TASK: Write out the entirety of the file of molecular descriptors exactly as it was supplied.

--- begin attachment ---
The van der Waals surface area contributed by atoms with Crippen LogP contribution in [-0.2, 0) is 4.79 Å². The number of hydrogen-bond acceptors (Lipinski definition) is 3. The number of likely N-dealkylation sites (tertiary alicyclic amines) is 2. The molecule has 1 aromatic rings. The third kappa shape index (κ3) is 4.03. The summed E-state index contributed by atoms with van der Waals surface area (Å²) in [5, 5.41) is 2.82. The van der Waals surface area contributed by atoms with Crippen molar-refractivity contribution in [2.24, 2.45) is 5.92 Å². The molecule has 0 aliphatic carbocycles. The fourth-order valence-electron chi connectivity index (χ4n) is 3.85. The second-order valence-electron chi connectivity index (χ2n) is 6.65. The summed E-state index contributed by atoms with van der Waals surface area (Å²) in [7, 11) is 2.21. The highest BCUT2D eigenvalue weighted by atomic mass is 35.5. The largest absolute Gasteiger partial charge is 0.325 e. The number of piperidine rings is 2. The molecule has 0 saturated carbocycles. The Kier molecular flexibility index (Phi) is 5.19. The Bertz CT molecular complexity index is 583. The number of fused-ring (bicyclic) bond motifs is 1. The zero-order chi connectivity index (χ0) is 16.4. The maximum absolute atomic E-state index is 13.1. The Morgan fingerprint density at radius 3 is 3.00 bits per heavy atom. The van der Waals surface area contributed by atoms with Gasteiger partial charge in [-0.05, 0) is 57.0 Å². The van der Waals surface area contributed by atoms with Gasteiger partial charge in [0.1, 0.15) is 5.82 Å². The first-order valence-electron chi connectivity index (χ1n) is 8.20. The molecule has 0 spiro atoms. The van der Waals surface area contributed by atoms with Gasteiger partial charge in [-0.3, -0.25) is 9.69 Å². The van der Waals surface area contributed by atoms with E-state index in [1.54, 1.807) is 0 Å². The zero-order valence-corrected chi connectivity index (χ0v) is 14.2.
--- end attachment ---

The van der Waals surface area contributed by atoms with Crippen LogP contribution in [-0.2, 0) is 4.79 Å². The number of hydrogen-bond acceptors (Lipinski definition) is 3. The number of likely N-dealkylation sites (tertiary alicyclic amines) is 2. The molecule has 1 aromatic rings. The third kappa shape index (κ3) is 4.03. The summed E-state index contributed by atoms with van der Waals surface area (Å²) in [5, 5.41) is 2.82. The van der Waals surface area contributed by atoms with Crippen molar-refractivity contribution in [2.24, 2.45) is 5.92 Å². The molecule has 0 aliphatic carbocycles. The fourth-order valence-electron chi connectivity index (χ4n) is 3.85. The second-order valence-electron chi connectivity index (χ2n) is 6.65. The summed E-state index contributed by atoms with van der Waals surface area (Å²) in [7, 11) is 2.21. The highest BCUT2D eigenvalue weighted by atomic mass is 35.5. The largest absolute Gasteiger partial charge is 0.325 e. The number of piperidine rings is 2. The molecule has 0 saturated carbocycles. The Kier molecular flexibility index (Phi) is 5.19. The Bertz CT molecular complexity index is 583. The number of fused-ring (bicyclic) bond motifs is 1. The zero-order chi connectivity index (χ0) is 16.4. The maximum absolute atomic E-state index is 13.1. The Morgan fingerprint density at radius 3 is 3.00 bits per heavy atom. The van der Waals surface area contributed by atoms with Gasteiger partial charge in [-0.05, 0) is 57.0 Å². The van der Waals surface area contributed by atoms with Gasteiger partial charge in [0.1, 0.15) is 5.82 Å². The first-order valence-electron chi connectivity index (χ1n) is 8.20. The molecule has 0 spiro atoms. The van der Waals surface area contributed by atoms with Gasteiger partial charge in [-0.3, -0.25) is 9.69 Å². The van der Waals surface area contributed by atoms with E-state index in [1.54, 1.807) is 0 Å². The zero-order valence-corrected chi connectivity index (χ0v) is 14.2.